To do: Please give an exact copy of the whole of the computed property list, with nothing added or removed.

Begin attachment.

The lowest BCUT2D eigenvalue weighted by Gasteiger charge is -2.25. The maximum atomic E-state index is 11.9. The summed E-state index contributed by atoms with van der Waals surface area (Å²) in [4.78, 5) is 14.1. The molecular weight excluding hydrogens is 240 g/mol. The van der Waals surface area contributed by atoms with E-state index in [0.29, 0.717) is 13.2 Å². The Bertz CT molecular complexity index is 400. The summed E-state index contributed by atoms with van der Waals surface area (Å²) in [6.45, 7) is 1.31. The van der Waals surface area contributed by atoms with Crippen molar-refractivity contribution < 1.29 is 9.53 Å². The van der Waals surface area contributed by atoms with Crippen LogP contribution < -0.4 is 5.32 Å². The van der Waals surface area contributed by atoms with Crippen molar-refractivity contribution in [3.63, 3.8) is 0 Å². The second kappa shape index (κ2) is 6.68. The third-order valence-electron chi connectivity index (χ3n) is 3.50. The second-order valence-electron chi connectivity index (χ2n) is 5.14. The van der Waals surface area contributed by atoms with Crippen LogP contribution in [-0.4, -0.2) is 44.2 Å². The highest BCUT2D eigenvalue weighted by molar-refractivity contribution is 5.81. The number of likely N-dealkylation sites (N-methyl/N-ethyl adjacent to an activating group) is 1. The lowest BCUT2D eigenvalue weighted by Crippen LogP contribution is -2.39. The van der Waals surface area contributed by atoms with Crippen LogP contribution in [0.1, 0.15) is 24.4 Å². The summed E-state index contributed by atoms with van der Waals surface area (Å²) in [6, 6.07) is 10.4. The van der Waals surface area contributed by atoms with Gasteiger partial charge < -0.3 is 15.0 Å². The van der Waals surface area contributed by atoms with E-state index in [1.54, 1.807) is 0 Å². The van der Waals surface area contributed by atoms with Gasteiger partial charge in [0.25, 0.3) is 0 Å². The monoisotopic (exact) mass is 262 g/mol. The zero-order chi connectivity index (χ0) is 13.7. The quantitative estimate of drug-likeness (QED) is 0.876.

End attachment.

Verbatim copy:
The lowest BCUT2D eigenvalue weighted by Gasteiger charge is -2.25. The maximum atomic E-state index is 11.9. The summed E-state index contributed by atoms with van der Waals surface area (Å²) in [4.78, 5) is 14.1. The molecular weight excluding hydrogens is 240 g/mol. The van der Waals surface area contributed by atoms with E-state index in [0.29, 0.717) is 13.2 Å². The Bertz CT molecular complexity index is 400. The summed E-state index contributed by atoms with van der Waals surface area (Å²) in [6.45, 7) is 1.31. The van der Waals surface area contributed by atoms with Crippen molar-refractivity contribution < 1.29 is 9.53 Å². The van der Waals surface area contributed by atoms with Crippen LogP contribution < -0.4 is 5.32 Å². The van der Waals surface area contributed by atoms with Crippen molar-refractivity contribution in [3.63, 3.8) is 0 Å². The second kappa shape index (κ2) is 6.68. The third-order valence-electron chi connectivity index (χ3n) is 3.50. The second-order valence-electron chi connectivity index (χ2n) is 5.14. The van der Waals surface area contributed by atoms with Crippen LogP contribution in [-0.4, -0.2) is 44.2 Å². The highest BCUT2D eigenvalue weighted by molar-refractivity contribution is 5.81. The number of likely N-dealkylation sites (N-methyl/N-ethyl adjacent to an activating group) is 1. The lowest BCUT2D eigenvalue weighted by Crippen LogP contribution is -2.39. The van der Waals surface area contributed by atoms with Crippen LogP contribution in [0.1, 0.15) is 24.4 Å². The summed E-state index contributed by atoms with van der Waals surface area (Å²) in [6, 6.07) is 10.4. The van der Waals surface area contributed by atoms with Gasteiger partial charge < -0.3 is 15.0 Å². The van der Waals surface area contributed by atoms with E-state index in [1.54, 1.807) is 0 Å². The van der Waals surface area contributed by atoms with Gasteiger partial charge in [0.25, 0.3) is 0 Å². The monoisotopic (exact) mass is 262 g/mol. The zero-order chi connectivity index (χ0) is 13.7. The quantitative estimate of drug-likeness (QED) is 0.876.